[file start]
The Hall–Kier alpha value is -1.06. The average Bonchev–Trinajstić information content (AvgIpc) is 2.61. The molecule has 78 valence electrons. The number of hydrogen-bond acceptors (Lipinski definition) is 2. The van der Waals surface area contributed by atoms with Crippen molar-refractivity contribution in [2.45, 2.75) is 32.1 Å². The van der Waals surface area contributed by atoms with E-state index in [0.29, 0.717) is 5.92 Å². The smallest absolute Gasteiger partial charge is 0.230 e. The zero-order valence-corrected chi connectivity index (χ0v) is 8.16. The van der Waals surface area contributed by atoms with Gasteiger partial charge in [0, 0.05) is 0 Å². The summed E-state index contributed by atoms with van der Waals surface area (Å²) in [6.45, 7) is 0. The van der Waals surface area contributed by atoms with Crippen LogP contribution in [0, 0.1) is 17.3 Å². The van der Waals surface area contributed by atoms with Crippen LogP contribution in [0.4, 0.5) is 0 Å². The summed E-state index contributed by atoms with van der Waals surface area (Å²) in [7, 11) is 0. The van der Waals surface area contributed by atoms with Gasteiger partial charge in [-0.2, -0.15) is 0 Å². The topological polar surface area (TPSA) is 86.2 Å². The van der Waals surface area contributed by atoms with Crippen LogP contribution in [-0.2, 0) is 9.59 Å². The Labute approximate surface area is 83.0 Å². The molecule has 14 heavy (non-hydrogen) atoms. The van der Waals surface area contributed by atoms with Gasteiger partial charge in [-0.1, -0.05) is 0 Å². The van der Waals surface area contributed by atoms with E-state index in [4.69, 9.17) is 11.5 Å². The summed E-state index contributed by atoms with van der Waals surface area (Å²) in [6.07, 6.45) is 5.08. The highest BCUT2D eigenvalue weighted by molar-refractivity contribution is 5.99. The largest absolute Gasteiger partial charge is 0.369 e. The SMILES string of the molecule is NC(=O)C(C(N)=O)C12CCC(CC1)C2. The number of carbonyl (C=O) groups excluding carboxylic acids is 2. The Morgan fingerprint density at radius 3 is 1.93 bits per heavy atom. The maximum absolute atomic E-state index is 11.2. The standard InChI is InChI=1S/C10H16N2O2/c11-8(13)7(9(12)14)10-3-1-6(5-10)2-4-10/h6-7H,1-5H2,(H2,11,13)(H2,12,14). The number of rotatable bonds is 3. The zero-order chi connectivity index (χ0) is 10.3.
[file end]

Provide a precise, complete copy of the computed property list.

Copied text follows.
The Hall–Kier alpha value is -1.06. The average Bonchev–Trinajstić information content (AvgIpc) is 2.61. The molecule has 78 valence electrons. The number of hydrogen-bond acceptors (Lipinski definition) is 2. The van der Waals surface area contributed by atoms with Crippen molar-refractivity contribution in [2.45, 2.75) is 32.1 Å². The van der Waals surface area contributed by atoms with E-state index in [0.29, 0.717) is 5.92 Å². The smallest absolute Gasteiger partial charge is 0.230 e. The zero-order valence-corrected chi connectivity index (χ0v) is 8.16. The van der Waals surface area contributed by atoms with Gasteiger partial charge in [0, 0.05) is 0 Å². The summed E-state index contributed by atoms with van der Waals surface area (Å²) in [6.45, 7) is 0. The van der Waals surface area contributed by atoms with Crippen LogP contribution in [0, 0.1) is 17.3 Å². The van der Waals surface area contributed by atoms with Crippen LogP contribution in [0.4, 0.5) is 0 Å². The summed E-state index contributed by atoms with van der Waals surface area (Å²) in [7, 11) is 0. The van der Waals surface area contributed by atoms with Gasteiger partial charge in [-0.2, -0.15) is 0 Å². The topological polar surface area (TPSA) is 86.2 Å². The van der Waals surface area contributed by atoms with Crippen LogP contribution in [-0.2, 0) is 9.59 Å². The Labute approximate surface area is 83.0 Å². The molecule has 14 heavy (non-hydrogen) atoms. The van der Waals surface area contributed by atoms with Gasteiger partial charge in [-0.1, -0.05) is 0 Å². The van der Waals surface area contributed by atoms with E-state index in [4.69, 9.17) is 11.5 Å². The summed E-state index contributed by atoms with van der Waals surface area (Å²) in [6.07, 6.45) is 5.08. The highest BCUT2D eigenvalue weighted by molar-refractivity contribution is 5.99. The largest absolute Gasteiger partial charge is 0.369 e. The SMILES string of the molecule is NC(=O)C(C(N)=O)C12CCC(CC1)C2. The number of carbonyl (C=O) groups excluding carboxylic acids is 2. The Morgan fingerprint density at radius 3 is 1.93 bits per heavy atom. The maximum absolute atomic E-state index is 11.2. The standard InChI is InChI=1S/C10H16N2O2/c11-8(13)7(9(12)14)10-3-1-6(5-10)2-4-10/h6-7H,1-5H2,(H2,11,13)(H2,12,14). The number of rotatable bonds is 3. The zero-order chi connectivity index (χ0) is 10.3.